This Literary Life is lucky enough to have a wonderful guest post by Prime Books’ Senior Editor Paula Guran. Paula has been nominated twice for the World Fantasy Award, won two Bram Stoker awards, and two International Horror Guild Awards.
Today, she is going to talk to us about why we read scary stories. One of my favorite philosophical questions! (READ TO THE END, BECAUSE THERE IS A BOOK GIVEAWAY!)
Why Do People Read Scary Stories?
By Paula Guran
Despite the question posed by the title, the truth is that not everyone enjoys frightening fiction or movies or anything else scary. Some folks are just not “wired” either emotionally or physiologically to enjoy taking a walk on the dark side.
A number of scientific theories for not wanting to explore such fictional realms exist, but there are also simply people whose personal experiences take any enjoyment out of dark fantasy and horror. (I met, for instance, an elderly woman who had survived a concentration camp and lost almost all of her family in the Holocaust. It doesn’t take a great deal of deep thought to understand that she did not enjoy dark fiction.)
But for those who do savor the scary—why? Aren’t normal humans supposed to prefer pleasure over pain, the positive rather than the negative? Investigating just a few of the many scientific sources I found before beginning this little article, I quickly became overwhelmed with information. Evidently a lot of folks with academic and medical abbreviations after their names have spent considerable time and effort researching why we like being scared. They don’t always agree.
So, instead of providing a laundry list of scientific rationales (a lot of which focus on film more than fiction), I thought I’d offer my own unsubstantiated, unscientific, and personal theory. At least my theory for today, I may change my mind tomorrow.
One thing I did notice about a lot of these learned studies is they often seem not to differentiate between between the reaction “shock” and the emotion of “terror.” To quote something Stephen King wrote over three decades ago: “I recognize terror as the finest emotion… and so I will try to terrorize the reader. But if I cannot terrify him/her, I will try to horrify; and if I cannot horrify, I’ll go for the gross-out.”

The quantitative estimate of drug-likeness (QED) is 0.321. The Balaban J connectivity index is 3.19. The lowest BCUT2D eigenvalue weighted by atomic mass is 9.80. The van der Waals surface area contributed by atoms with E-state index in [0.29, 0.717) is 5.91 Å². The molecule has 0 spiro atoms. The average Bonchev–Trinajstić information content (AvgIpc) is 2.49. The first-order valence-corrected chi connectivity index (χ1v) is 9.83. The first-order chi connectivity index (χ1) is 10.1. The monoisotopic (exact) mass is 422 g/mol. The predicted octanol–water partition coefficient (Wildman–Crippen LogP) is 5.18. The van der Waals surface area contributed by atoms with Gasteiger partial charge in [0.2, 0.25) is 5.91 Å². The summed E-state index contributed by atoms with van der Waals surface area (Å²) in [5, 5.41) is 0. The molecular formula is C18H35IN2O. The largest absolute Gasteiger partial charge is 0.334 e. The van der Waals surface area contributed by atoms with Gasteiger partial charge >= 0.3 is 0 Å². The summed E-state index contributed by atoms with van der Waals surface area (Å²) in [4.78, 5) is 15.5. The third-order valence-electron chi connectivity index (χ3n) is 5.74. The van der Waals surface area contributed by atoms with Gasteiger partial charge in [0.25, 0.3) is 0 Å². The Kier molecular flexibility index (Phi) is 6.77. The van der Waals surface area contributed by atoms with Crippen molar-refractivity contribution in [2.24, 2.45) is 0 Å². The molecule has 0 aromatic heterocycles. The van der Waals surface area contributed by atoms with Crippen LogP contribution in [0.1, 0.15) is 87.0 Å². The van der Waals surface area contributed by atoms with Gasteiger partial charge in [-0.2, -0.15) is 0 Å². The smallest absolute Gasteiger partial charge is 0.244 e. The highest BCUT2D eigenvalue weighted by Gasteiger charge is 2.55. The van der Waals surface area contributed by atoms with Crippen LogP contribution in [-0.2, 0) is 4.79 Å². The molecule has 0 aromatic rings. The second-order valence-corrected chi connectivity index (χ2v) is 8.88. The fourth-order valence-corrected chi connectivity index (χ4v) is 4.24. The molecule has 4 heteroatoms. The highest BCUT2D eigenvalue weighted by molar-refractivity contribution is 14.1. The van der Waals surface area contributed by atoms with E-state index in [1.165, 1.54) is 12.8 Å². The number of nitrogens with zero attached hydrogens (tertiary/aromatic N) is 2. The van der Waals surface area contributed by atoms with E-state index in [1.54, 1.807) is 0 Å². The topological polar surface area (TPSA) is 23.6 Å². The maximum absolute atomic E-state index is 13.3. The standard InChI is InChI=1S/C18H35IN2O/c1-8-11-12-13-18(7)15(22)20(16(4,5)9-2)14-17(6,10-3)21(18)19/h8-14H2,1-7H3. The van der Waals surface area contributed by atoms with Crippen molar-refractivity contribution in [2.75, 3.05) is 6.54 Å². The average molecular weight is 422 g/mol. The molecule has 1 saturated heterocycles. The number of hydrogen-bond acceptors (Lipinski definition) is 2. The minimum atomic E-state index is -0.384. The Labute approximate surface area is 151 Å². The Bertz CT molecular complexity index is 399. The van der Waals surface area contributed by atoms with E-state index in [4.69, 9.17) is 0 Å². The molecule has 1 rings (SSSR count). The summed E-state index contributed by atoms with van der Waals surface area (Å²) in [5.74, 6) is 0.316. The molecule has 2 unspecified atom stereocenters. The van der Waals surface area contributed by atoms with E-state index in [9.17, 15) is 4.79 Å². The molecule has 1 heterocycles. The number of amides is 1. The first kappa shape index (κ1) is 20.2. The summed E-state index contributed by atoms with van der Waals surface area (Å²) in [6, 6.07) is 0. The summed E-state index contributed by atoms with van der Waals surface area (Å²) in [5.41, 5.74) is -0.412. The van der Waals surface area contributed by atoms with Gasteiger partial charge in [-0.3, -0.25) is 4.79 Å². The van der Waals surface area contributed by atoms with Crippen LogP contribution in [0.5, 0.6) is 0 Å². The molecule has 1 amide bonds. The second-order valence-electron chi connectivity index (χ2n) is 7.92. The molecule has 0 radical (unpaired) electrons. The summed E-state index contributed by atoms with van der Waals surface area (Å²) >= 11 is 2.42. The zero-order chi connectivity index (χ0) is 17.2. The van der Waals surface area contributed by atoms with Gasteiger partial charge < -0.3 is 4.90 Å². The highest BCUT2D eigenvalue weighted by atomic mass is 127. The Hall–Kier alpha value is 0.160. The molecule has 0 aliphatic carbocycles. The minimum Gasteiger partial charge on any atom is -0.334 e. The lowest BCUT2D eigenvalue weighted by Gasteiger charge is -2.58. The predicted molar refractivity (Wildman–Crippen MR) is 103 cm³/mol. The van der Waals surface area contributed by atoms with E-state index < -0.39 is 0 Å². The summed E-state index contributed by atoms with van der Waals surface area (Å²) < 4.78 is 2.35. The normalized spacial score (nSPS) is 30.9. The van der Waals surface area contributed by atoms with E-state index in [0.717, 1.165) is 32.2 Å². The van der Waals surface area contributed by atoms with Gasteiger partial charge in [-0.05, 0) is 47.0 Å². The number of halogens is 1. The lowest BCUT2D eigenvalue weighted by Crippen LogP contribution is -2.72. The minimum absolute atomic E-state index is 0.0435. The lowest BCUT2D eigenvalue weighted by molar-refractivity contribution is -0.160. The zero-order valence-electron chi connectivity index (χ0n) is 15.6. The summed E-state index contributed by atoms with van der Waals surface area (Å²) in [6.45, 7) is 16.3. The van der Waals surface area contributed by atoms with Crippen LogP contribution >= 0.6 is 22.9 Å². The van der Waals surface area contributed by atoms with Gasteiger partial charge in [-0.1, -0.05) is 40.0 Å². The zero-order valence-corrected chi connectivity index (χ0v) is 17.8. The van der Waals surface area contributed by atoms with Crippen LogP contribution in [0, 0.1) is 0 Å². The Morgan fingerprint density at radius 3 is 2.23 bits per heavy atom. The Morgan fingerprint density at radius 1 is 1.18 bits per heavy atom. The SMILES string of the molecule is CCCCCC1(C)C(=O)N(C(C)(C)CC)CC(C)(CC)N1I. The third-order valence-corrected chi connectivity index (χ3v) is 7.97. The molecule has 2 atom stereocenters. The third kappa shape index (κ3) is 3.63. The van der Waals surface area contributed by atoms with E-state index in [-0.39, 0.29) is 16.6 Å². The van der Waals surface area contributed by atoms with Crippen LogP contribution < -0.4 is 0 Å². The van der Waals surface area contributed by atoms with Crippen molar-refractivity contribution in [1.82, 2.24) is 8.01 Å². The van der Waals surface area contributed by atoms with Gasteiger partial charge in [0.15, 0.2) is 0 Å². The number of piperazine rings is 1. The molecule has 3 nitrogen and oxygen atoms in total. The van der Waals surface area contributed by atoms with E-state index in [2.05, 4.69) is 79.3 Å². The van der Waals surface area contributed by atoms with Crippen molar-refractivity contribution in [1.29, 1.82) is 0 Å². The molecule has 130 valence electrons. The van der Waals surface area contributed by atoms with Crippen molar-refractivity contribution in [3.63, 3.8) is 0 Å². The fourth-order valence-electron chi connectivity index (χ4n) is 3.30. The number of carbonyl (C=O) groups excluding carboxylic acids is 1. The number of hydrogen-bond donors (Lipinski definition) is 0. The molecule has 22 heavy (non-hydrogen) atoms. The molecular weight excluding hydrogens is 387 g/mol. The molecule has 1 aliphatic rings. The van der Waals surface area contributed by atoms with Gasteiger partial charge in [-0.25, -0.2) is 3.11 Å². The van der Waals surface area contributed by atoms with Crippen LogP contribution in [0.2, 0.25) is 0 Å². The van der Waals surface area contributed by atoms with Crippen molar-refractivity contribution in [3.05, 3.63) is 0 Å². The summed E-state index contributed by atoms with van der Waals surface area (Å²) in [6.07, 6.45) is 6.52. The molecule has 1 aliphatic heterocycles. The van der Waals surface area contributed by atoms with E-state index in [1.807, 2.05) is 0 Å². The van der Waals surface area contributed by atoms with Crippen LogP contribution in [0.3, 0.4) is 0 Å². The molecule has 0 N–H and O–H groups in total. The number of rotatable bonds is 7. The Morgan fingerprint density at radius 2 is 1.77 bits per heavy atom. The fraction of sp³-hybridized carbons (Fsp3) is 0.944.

Maybe it works for you, but going for the gross-out doesn’t work for me. Just trying to shock me evokes no reaction other than disgust—if even that. Fictional “shock” is like a roller coaster: an artificial stimulation that releases adrenalin and results in other physiological changes that linger for a while. I don’t like roller coasters either.
That’s not what I consider experiencing the emotion of fear. You enjoy reading a scary story (or the experience of a truly good dark film, but, for the sake of this article, we will stick with literature) because there’s an interaction between the writer’s words and you, the reader. You experience an emotional reaction: fear—“the oldest and strongest emotion of mankind” according to the founding father of modern horror, H. P. Lovecraft. That feeling of fear can be simply atmospheric, an eerie or weird sensation. (In fact, Lovecraft used the term, “atmosphere” to describe what creates the sensation of horror.)
A scary story can deal with the most fantastic of the supernatural or the terrors of the mundane—either way, it reaches for and pulls out that dark emotional response.
And like any emotion—it is an individual reaction. What chills you to the marrow of your bones and stays with you (sometimes) forever may not elicit the same feeling for me. What scares any of us also changes with age, personal experience, perhaps even brain chemistry.
But I think you enjoy the type of fear fiction that does affect you (at whatever point in your life) because it provides you with a chance to (at least subconsciously) explore those feelings. Perhaps, on some level, it helps us understand or help manage the true terrors in our lives. Through dark fiction we encounter the unknowable—just as we do in real life—and can safely consider and confront it, even learn from it or control it—something we can’t always do with reality. As for the ultimately unknowable, the glimpse of the truly ineffable—that fascinates us. Maybe there’s pleasure—or comfort—to be found in knowing we cannot possibly know, let alone understand, everything.
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Paula Guran edits the annual anthology series The Year’s Best Dark Fiction and Horror and is the senior editor for Prime Books (prime-books.com). Her most recent anthologies are HALLOWEEN: MAGIC, MYSTERY & THE MACABRE and ONCE UPON A TIME: NEW FAIRY TALES. She’s currently celebrating the 31 Days of Halloween herself on her website: paulaguran.com.
So why do YOU read scary stories?
Answer in the comments section, and my favorite answer will win Prime Books’ anthology HALLOWEEN: MAGIC, MYSTERY & THE MACABRE!